Formerly a court clerk in Saada, Mohammad is not a combatant. He fled the fighting in Saada for Yemen’s capital Sana’a where he now lives with his family. He had gone to Saada governorate to try and collect his salary, which, as is the case for 1.25 million other Yemeni government employees, he has not received since September 2016.
Because of the difficulty with transport close to the frontlines, the war-wounded arrive late at the hospital in Haydan and are consequently often in a critical condition. Médecins Sans Frontières’ teams refer these patients to hospitals in Saada. “What we see most are bullet wounds and injuries like shrapnel wounds sustained during bombing raids,” explains Frédéric Bonnot, MSF’s project coordinator in Haydan.
In March 2018, ground conflict between the Houthis and coalition-supported forces loyal to President Hadi was a daily occurrence on almost all of Saada Governorate’s borders. Particularly badly affected were Kitaf in the east, Baqim in the north and Razeh in the west.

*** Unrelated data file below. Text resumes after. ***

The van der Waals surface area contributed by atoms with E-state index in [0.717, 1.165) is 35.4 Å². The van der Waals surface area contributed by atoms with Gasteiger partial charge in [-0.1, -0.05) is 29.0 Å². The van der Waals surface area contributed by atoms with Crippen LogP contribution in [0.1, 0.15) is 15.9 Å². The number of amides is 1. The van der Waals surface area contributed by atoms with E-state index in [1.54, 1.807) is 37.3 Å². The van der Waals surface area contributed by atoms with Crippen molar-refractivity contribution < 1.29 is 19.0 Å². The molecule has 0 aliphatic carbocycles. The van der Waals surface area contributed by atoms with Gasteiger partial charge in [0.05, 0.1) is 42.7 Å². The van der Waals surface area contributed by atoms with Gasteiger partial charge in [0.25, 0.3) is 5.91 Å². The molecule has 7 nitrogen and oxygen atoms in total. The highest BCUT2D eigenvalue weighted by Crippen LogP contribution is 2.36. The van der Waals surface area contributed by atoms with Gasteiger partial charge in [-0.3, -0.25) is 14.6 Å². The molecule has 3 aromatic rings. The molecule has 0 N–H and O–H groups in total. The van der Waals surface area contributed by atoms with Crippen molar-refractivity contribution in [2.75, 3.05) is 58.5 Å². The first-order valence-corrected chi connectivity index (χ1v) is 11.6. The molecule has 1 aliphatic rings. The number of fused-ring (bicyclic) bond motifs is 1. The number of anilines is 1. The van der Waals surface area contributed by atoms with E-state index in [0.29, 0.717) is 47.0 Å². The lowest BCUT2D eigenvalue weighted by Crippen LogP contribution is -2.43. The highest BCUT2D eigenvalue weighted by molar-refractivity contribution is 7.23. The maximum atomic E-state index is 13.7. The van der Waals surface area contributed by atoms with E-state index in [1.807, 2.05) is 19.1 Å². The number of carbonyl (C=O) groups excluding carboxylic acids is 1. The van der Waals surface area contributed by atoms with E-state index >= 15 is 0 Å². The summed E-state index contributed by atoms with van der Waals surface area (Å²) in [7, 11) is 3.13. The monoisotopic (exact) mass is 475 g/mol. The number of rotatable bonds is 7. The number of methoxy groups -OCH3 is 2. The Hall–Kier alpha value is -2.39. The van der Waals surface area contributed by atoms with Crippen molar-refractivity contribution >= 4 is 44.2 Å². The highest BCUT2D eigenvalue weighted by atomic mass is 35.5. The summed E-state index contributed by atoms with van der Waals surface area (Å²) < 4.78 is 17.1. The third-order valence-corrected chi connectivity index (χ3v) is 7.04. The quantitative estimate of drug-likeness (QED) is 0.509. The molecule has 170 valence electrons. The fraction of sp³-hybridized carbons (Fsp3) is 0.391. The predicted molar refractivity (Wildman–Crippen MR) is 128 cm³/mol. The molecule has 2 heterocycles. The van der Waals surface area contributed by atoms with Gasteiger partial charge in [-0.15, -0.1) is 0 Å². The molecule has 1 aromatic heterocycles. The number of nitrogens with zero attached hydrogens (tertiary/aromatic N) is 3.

Even before the most recent conflict broke out in March 2015, Saada’s inhabitants were among the most vulnerable in the country. The governorate was already the scene of intense fighting during a succession of wars between the Houthis and the then President Ali Abdallah Saleh’s armed forces between 2004 and 2010. President Saleh was assassinated in December 2017. Before 2015, extremely high levels of stunted growth had already been observed among children under the age of five in Saada governorate.